Yangtze River Sturgeons hatch in wild for first time in 23 years
Beijing, Mar 28 (EFE).- The Yangtze River sturgeon, an extinct species in the wild that has been preserved by artificial breeding, has returned to lay eggs autonomously for the first time in 23 years, which experts consider a important step for it to reintegrate into nature.
This protected species in China went from being “critically endangered” to “extinct in the wild” last year in the classification of the International Union for Conservation of Nature, meaning it only reproduced artificially, state newspaper Global Times reported Tuesday.
The sturgeons bred in the wild in Sichuan province, where a team of researchers released 20 adults into the river in a 45-cubic-meter artificial “nest” and recorded the ovulation process for the first time and fertilization, with hatchlings seen a week later.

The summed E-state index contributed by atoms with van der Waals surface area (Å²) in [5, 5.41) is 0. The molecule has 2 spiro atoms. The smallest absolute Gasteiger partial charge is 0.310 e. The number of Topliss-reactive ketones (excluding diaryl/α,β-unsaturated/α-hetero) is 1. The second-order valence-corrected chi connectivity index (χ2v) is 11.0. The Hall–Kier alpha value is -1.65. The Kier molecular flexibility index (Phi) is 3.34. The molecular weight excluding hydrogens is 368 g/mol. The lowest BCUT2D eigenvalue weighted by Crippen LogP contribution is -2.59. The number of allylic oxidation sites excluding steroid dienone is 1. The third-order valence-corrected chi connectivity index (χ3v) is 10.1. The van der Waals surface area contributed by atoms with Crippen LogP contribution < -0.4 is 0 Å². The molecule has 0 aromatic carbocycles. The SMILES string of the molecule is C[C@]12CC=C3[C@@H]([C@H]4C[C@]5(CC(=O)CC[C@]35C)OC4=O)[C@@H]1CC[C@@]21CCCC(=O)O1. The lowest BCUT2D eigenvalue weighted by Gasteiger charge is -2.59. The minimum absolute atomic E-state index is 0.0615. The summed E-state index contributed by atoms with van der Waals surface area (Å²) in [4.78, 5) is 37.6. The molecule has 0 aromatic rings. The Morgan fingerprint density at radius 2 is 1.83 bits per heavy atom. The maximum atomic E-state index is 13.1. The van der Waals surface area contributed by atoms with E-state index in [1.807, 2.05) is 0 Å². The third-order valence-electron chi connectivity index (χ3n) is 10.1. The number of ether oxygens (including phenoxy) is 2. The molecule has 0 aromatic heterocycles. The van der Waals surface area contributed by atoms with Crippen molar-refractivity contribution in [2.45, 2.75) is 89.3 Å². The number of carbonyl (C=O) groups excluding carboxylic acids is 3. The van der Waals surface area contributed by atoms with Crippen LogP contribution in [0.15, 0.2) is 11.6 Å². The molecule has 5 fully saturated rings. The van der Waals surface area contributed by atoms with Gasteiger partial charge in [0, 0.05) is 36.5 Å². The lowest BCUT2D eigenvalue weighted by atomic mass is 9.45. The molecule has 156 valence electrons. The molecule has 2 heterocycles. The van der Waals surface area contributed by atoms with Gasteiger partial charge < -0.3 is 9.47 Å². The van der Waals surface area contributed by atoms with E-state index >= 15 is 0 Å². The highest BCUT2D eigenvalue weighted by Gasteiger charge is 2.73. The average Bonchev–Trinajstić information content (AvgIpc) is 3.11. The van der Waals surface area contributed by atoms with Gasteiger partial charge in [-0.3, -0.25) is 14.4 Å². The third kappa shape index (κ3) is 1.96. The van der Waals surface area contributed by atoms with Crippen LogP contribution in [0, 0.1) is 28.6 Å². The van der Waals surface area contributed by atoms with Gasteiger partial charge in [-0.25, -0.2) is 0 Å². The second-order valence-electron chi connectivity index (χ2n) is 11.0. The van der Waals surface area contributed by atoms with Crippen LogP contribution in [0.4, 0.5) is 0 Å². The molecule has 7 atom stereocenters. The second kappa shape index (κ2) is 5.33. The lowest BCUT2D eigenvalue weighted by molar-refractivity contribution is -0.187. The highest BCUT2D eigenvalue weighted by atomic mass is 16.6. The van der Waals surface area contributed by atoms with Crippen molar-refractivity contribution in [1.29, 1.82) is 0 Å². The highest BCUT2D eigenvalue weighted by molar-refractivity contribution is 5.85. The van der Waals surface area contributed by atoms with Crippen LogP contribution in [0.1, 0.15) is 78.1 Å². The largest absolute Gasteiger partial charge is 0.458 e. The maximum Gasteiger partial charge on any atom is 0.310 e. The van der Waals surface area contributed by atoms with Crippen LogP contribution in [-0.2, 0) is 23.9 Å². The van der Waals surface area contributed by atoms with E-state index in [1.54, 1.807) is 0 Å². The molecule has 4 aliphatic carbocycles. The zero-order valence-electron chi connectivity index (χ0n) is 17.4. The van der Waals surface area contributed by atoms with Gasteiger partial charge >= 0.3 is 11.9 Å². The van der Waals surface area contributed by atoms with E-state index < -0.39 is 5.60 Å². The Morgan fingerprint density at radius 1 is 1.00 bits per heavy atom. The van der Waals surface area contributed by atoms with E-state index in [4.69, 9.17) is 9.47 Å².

Researcher Du Hao, from the Yangtze River Fish Research Institute, said the experiment was based on knowledge accumulated over the past years from captive breeding programs that simulated breeding conditions in the wild.
China in 2020 banned fishing in the Yangtze, the longest river in the country and third in the world, to “protect biodiversity,” affected for many years by overfishing, pollution and dams.
Official data released when the veto came into force indicated that the Yangtze produced only 0.32 percent of China’s freshwater products, since in recent years the annual catch was less than 100,000 tons, when in the 50 were more than 420,000 tons.
The sturgeon is, along with the Yangtze dolphin – extinct in 2006 – one of the species most affected by human activities. EFE